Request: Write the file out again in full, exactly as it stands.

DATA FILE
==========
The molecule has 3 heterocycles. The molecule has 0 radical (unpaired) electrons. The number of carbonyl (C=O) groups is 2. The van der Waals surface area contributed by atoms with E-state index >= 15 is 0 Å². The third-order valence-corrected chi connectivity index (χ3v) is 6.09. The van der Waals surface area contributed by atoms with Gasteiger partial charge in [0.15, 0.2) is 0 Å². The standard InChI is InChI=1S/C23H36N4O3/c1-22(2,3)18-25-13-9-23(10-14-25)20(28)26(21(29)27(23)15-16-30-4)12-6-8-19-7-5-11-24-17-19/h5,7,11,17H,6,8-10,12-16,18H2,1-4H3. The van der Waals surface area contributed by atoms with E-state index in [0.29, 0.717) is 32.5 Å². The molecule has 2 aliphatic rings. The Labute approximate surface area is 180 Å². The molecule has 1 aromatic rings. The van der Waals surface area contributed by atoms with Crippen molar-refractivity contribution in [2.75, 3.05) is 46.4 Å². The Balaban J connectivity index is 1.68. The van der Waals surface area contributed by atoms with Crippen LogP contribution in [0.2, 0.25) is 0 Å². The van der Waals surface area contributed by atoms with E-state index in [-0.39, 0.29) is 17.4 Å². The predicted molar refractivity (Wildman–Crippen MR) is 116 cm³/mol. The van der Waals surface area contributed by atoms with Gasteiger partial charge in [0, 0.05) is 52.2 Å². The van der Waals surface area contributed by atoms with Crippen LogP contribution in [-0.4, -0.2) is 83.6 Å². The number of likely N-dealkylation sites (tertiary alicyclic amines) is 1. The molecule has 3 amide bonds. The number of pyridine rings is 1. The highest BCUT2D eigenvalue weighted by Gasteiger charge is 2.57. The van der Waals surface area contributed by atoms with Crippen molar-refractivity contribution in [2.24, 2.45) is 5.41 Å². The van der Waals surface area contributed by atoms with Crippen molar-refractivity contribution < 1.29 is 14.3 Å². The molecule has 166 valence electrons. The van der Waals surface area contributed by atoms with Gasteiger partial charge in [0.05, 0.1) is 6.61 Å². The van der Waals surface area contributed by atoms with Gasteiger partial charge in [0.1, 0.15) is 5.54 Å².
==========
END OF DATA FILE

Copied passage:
The molecule has 3 heterocycles. The molecule has 0 radical (unpaired) electrons. The number of carbonyl (C=O) groups is 2. The van der Waals surface area contributed by atoms with E-state index >= 15 is 0 Å². The third-order valence-corrected chi connectivity index (χ3v) is 6.09. The van der Waals surface area contributed by atoms with Gasteiger partial charge in [0.15, 0.2) is 0 Å². The standard InChI is InChI=1S/C23H36N4O3/c1-22(2,3)18-25-13-9-23(10-14-25)20(28)26(21(29)27(23)15-16-30-4)12-6-8-19-7-5-11-24-17-19/h5,7,11,17H,6,8-10,12-16,18H2,1-4H3. The van der Waals surface area contributed by atoms with E-state index in [0.29, 0.717) is 32.5 Å². The molecule has 2 aliphatic rings. The Labute approximate surface area is 180 Å². The molecule has 1 aromatic rings. The van der Waals surface area contributed by atoms with Crippen molar-refractivity contribution in [2.75, 3.05) is 46.4 Å². The Balaban J connectivity index is 1.68. The van der Waals surface area contributed by atoms with Crippen LogP contribution in [0.2, 0.25) is 0 Å². The van der Waals surface area contributed by atoms with E-state index in [-0.39, 0.29) is 17.4 Å². The predicted molar refractivity (Wildman–Crippen MR) is 116 cm³/mol. The van der Waals surface area contributed by atoms with Gasteiger partial charge in [0, 0.05) is 52.2 Å². The van der Waals surface area contributed by atoms with Crippen LogP contribution in [-0.4, -0.2) is 83.6 Å². The number of likely N-dealkylation sites (tertiary alicyclic amines) is 1. The molecule has 3 amide bonds. The number of pyridine rings is 1. The highest BCUT2D eigenvalue weighted by Gasteiger charge is 2.57. The van der Waals surface area contributed by atoms with Crippen molar-refractivity contribution in [2.24, 2.45) is 5.41 Å². The van der Waals surface area contributed by atoms with Crippen molar-refractivity contribution < 1.29 is 14.3 Å². The molecule has 166 valence electrons. The van der Waals surface area contributed by atoms with Gasteiger partial charge in [0.05, 0.1) is 6.61 Å². The van der Waals surface area contributed by atoms with Gasteiger partial charge in [0.1, 0.15) is 5.54 Å².